Wednesday, November 30, 2005
-from Article 11 of the Treaty of Tripoli, signed at Tripoli November 4, 1796 and ratified without debate by the U.S. Senate June 10, 1797.
Full treaty text: http://www.yale.edu/lawweb/avalon/diplomacy/barbary/bar1796t.htm#art11
The authorship of this text is often ascribed to either George Washington or John Adams by history, law or philosophy scholars. Example and bibliography: http://www.stephenjaygould.org/ctrl/quotes_founders.html
Read a concise, masterful dissection of this debate and the place of this document in it in the December 2005 issue of Mother Jones:
Finally, in the holiday spirit, think about buying a super-bargain ($10!!!) subscription to this awesome publication for a friend or family member (disclaimer: I have no ties whatsoever, financial or otherwise - except as a loyal subscriber - to Mother Jones): http://www.motherjones.com/subscribe/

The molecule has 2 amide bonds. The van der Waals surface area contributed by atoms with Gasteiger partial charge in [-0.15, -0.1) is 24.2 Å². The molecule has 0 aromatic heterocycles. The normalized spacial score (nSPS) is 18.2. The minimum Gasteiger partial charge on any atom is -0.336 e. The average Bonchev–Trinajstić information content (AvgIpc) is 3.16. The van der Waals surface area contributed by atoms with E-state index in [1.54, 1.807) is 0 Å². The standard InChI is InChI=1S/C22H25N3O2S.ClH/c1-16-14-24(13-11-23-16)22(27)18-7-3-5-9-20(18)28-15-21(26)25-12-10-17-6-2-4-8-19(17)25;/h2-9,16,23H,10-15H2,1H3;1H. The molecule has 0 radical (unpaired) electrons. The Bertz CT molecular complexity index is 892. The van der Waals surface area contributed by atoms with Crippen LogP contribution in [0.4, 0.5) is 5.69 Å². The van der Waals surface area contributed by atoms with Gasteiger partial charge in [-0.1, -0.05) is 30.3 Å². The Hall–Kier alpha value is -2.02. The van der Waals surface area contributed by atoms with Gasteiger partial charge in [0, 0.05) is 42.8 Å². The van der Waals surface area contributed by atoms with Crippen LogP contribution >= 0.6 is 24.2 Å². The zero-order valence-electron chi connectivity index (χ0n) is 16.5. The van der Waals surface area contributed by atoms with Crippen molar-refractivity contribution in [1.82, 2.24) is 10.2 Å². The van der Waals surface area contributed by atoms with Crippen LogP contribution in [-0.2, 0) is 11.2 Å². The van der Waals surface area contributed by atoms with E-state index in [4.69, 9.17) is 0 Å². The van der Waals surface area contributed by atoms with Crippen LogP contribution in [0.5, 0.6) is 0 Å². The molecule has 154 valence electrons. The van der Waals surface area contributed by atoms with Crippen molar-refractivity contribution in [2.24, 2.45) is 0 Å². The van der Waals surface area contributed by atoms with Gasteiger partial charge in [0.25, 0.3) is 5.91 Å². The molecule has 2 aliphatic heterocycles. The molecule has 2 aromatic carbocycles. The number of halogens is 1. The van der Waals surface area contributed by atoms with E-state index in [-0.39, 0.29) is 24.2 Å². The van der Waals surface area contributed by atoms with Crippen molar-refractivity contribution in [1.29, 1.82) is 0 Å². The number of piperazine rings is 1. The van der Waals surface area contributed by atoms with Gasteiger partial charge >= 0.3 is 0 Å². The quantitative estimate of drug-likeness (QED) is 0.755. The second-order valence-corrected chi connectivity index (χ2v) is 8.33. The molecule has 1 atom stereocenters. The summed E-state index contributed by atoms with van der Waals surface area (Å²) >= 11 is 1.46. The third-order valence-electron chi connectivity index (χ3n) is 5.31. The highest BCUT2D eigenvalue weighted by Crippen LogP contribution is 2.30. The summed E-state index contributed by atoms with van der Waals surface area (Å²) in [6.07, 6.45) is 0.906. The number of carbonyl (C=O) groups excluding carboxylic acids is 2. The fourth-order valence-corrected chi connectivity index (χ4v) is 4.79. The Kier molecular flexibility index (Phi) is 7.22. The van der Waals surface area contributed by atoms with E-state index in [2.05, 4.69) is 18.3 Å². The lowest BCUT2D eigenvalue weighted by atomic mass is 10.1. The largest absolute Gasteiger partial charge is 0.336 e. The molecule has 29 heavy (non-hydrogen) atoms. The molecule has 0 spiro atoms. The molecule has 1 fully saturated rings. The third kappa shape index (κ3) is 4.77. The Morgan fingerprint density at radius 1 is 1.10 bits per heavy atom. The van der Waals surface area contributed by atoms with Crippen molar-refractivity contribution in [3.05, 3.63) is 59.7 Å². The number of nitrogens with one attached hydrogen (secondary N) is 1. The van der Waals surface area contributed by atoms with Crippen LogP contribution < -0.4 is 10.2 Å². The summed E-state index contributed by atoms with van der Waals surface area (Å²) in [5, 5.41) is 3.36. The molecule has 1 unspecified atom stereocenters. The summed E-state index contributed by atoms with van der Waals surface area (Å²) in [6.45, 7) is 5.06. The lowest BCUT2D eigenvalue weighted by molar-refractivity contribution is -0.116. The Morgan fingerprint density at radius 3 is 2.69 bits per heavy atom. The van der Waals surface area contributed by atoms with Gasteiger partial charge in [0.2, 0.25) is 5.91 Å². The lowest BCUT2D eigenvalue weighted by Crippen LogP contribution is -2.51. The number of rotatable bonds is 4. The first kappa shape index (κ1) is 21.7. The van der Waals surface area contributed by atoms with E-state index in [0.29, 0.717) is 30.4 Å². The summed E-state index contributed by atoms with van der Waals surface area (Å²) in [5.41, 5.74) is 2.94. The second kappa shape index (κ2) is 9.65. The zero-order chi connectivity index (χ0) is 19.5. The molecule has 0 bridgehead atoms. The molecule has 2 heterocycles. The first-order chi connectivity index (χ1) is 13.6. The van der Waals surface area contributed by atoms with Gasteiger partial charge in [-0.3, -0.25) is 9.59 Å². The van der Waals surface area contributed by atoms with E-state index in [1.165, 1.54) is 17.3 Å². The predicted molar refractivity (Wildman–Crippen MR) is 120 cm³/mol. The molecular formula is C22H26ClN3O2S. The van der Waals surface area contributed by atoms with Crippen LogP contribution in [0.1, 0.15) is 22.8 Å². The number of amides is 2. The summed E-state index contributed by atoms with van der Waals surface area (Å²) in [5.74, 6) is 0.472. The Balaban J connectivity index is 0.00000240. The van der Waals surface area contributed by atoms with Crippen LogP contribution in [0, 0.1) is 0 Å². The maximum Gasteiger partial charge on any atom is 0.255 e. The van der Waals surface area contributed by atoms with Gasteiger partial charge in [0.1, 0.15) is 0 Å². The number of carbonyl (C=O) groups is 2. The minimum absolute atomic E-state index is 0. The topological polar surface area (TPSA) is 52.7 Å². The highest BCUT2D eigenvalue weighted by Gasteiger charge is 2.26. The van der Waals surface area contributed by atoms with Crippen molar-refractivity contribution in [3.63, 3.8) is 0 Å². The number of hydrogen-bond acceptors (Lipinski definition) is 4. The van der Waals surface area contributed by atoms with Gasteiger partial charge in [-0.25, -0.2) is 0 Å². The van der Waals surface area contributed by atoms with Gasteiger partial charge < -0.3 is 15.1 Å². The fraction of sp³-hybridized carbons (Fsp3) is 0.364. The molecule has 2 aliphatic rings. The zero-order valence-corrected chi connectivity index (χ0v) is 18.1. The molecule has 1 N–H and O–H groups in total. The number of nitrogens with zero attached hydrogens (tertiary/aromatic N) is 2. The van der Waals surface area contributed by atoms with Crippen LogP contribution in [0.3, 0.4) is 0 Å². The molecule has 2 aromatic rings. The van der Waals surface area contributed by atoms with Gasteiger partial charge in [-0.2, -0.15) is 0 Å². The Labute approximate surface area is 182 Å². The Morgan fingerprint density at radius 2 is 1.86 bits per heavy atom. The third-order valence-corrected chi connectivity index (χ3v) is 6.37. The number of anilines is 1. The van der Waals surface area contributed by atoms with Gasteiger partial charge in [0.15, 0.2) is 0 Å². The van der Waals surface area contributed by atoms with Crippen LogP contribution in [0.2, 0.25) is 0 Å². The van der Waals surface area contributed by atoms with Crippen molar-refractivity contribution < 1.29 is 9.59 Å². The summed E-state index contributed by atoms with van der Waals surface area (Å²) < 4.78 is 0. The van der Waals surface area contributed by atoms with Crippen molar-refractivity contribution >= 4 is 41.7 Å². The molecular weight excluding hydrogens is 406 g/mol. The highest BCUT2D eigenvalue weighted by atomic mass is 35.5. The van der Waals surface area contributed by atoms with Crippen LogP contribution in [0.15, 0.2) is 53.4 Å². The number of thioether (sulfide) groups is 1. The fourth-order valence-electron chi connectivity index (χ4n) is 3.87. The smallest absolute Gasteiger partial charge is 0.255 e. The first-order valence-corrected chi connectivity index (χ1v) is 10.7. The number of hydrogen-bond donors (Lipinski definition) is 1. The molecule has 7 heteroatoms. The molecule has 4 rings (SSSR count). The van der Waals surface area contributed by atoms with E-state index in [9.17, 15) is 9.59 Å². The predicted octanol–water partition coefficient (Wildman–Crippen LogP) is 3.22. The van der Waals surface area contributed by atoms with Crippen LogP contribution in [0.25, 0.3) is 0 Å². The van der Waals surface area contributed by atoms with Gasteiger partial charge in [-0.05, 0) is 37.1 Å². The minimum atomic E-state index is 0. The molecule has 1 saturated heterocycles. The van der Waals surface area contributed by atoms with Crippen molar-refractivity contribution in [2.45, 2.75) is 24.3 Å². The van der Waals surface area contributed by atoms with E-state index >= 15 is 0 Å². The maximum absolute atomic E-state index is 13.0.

May truth find you ever hungry for more,
Sunday, November 27, 2005
In that spirit, I pose a (rather lengthy - sorry!) philosophical question for whoever out there might like to discuss/comment:
As I (and I imagine each of us) deal with my own personal version of trangenderism in my own way, is it possible to peacefully mix past and present? In my case, I am struggling with what parts of my old self to discard or place distance between, and what parts to hold onto. I mostly have made choices so far by instinct; by what feels right and what doesn't, but I am unsure if those judgments have been tainted by my desire to fit in more - to be more of what is stereotypically considered a woman.
I do find the idea of severing many of the ties to my male past appealing; enabling me to more cleanly create myself anew and escape the labels of gender bigots. On the other hand, I don't want to act or think a certain way simply because of a desire to more closely adhere to some archaic set of socially conditioned beliefs about gender roles. I find these choices facing me every day - many are no brainers, but others pose murkier conundrums.